i have just read about tonsil that might cause a problem with this , my son does snore alot if he asleep on his back , so i wonder if this has anything to do with it , i am hopeful that he will grow out of this soon it was very distressing when he first started doing it i am now getting use it . Sharon in the UK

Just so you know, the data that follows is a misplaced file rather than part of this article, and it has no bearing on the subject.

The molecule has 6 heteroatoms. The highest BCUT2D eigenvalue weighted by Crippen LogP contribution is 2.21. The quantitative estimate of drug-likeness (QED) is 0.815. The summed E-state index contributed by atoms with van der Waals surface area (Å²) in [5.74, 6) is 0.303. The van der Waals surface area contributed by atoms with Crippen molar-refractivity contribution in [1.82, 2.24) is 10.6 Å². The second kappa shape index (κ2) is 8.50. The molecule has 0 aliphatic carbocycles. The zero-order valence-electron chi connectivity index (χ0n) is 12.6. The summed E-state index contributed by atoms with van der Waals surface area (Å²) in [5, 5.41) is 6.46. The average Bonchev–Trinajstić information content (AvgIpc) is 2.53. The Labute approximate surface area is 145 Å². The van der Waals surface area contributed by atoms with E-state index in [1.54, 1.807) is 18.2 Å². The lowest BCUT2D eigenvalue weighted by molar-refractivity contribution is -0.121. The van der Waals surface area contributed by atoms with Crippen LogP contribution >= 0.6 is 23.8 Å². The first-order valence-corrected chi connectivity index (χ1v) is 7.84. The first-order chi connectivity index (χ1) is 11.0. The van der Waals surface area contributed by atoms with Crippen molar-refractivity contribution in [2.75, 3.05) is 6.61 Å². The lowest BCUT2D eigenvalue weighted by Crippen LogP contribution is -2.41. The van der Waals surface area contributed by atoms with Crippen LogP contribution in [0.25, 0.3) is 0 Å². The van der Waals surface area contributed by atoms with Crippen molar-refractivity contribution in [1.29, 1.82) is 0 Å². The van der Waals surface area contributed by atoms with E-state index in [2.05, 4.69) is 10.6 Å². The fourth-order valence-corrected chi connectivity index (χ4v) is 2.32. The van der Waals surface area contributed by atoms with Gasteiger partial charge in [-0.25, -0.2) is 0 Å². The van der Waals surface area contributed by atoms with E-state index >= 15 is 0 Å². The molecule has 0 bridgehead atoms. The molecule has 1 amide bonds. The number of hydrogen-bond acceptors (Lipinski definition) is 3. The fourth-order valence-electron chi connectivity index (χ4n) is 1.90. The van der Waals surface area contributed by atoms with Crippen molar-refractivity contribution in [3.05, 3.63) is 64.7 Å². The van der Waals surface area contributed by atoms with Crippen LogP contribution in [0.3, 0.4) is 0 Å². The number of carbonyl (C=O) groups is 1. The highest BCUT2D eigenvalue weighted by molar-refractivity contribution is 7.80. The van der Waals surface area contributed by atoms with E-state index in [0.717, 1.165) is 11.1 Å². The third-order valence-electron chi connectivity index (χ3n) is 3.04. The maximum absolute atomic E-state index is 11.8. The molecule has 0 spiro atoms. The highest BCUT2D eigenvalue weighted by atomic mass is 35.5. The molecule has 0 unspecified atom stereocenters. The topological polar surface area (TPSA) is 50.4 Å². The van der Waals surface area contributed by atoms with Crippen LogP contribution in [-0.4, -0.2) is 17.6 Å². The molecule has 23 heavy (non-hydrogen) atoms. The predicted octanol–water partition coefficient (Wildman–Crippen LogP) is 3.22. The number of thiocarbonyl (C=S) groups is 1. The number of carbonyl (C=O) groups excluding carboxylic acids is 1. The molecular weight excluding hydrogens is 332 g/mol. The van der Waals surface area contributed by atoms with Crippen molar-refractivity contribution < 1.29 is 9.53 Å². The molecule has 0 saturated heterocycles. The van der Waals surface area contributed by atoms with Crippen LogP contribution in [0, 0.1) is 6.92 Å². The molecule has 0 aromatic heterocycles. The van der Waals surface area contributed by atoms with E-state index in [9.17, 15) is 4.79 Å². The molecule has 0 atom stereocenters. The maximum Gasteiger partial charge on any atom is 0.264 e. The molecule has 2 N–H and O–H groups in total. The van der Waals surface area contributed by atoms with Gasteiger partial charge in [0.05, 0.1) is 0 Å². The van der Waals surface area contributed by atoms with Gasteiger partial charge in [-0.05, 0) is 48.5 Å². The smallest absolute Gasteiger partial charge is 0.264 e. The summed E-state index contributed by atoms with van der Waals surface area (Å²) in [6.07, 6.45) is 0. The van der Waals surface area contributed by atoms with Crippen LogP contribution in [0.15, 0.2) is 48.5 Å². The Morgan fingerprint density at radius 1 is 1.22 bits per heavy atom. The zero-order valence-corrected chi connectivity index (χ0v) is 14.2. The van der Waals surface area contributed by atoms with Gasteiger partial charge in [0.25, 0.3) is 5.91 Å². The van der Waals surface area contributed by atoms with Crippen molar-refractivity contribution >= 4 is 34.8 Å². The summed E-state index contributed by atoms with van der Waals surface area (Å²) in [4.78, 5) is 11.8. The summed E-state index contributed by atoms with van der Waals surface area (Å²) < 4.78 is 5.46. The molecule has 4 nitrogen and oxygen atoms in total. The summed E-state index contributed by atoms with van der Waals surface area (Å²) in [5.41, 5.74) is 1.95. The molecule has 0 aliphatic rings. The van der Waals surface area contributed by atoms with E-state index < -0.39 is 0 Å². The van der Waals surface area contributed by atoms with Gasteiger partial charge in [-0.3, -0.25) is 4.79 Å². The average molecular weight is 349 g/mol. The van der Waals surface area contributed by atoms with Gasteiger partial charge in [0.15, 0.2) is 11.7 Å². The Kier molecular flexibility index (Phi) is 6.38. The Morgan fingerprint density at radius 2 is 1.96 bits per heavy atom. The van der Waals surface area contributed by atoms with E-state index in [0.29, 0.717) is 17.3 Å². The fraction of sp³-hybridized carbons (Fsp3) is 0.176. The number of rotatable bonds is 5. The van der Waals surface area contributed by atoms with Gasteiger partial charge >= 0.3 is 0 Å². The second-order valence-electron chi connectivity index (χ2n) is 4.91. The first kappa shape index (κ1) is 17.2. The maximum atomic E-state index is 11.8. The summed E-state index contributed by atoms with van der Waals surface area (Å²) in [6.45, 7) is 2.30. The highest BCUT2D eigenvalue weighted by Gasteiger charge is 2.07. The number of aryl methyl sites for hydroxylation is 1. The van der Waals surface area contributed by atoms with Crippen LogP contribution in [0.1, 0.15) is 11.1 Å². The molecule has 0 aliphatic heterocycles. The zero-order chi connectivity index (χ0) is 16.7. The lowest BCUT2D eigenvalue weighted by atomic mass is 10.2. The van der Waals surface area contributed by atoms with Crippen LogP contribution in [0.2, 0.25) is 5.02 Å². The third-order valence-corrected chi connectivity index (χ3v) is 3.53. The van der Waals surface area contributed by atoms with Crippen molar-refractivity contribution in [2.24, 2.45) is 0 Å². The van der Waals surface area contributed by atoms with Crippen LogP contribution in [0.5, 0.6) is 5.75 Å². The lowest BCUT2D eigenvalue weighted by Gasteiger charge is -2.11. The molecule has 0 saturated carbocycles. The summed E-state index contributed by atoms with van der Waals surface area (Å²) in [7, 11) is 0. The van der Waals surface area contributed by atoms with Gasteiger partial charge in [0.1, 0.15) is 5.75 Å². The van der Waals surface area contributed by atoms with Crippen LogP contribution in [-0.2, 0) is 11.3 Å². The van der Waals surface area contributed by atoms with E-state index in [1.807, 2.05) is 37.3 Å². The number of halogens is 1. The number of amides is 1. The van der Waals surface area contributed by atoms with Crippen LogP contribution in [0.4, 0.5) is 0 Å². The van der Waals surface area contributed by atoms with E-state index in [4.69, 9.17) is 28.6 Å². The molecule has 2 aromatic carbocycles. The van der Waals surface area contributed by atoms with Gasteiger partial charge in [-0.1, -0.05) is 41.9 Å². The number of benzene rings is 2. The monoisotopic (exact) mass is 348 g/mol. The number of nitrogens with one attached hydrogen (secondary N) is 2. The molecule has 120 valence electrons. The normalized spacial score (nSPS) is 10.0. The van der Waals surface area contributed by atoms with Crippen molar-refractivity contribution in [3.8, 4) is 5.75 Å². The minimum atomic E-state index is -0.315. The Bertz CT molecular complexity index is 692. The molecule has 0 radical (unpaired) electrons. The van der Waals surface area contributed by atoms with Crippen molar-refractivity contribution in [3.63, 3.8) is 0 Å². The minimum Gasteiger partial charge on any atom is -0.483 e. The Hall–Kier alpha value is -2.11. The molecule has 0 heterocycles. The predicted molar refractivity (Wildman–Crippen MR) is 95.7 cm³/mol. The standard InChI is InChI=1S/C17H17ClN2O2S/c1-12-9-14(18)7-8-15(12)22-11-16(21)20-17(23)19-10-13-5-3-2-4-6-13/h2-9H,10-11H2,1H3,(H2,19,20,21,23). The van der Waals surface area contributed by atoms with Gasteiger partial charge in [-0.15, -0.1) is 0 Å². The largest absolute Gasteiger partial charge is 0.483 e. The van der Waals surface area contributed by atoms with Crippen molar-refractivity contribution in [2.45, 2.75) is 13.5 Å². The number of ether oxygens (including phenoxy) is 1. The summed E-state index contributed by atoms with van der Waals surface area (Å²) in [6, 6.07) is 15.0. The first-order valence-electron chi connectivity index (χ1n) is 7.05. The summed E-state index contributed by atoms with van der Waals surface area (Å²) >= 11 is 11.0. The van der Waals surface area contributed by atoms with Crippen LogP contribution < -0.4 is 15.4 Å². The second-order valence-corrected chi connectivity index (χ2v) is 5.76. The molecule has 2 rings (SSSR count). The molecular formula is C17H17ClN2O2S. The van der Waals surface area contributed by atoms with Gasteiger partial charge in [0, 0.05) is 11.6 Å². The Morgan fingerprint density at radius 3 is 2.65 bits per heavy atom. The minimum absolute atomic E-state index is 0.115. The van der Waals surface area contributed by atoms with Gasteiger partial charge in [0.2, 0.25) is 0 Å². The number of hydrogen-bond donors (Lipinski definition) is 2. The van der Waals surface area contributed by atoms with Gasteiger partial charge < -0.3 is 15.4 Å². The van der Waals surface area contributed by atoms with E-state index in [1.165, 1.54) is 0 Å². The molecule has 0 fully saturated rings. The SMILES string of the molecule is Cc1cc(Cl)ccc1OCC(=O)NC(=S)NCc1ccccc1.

My name is Richard I am 24. I have had night terrors since I can remember. They have gotten more extreme the older I've gotten. Sometimes I have one once or twice a week or once or twice a month. I've come to realize having a full stomach before bed or sleeping on my back triggers most of it but sometimes just happens just because. Stepping on cold floors will wake me up but turning on a light or hearing someone talk to me works. Multiple voices and flashing lights like flashlights make it worse. It hurts sometimes because my heart is racing so fast from fear. Sometimes I am scared to go to sleep fearing I will have another night of bad awakenings and fear that there is something trying to get me. I am not sure how to help someone else that has this but hope who ever has a child that has this I pray you find a solution for them and they grow out of it.